The Chinese government is continuing its crackdown on Christianity by reportedly demanding “church-free zones” near schools and requiring places of worship to hand over names of their youth members.
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According to Bitter Winter, an online magazine covering religious freedom and human rights in China, the discriminatory document — “Implementation Plan on the Special Governance of Private Christian Gathering Sites” — was issued by the Bureau of Ethnic and Religious Affairs in a city in the Shanxi Province.
A similar document was sent out in the Henan Province. It states:
All private Christian gathering sites around universities and colleges, as well as on-campus activity sites, are to be shut down in accordance with the law. Criticism and [re]education of participating teachers and students is to be carried out by the school authorities.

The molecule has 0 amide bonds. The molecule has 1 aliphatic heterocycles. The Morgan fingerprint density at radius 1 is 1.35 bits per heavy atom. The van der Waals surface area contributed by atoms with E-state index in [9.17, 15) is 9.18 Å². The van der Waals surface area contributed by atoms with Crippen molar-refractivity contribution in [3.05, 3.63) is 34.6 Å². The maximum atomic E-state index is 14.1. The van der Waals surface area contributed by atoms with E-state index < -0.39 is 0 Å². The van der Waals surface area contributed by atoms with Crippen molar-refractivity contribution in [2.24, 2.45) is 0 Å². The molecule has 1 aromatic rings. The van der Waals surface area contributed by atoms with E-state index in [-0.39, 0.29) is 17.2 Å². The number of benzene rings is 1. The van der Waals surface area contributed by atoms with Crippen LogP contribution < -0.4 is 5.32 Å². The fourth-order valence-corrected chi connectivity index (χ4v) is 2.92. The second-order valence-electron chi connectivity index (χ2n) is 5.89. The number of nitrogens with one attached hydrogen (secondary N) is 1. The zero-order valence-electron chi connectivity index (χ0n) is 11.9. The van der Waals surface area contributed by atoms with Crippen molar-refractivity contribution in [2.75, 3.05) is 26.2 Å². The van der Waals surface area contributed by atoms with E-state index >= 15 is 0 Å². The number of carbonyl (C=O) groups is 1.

Interestingly, the government-approved Three-Self Church, a national Protestant denomination beholden to Chinese control and oversight, is also included in the new regulation. Government officials behind the anti-Christian policy said there “will be no reversal of the decision in the future.”
As for the requirement that churches submit the names of their youth attendees, many young believers are reportedly concerned the Chinese government could use that information to affect their employment opportunities in the future.
This latest religious crackdown comes just weeks after the Chinese government detained a prominent Christian pastor, Wang Yi, who helms a church in Chengdu, the provincial capital of Sichuan.
Prior to his arrest, Wang penned a powerful letter about civil disobedience. The lengthy memo was released just days after he was arrested by Chinese authorities. In it, the minister said he “respect[s] the authorities God has established in China” and “submit[s] to the historical and institutional arrangements of God in China.”
Wang has not yet been released.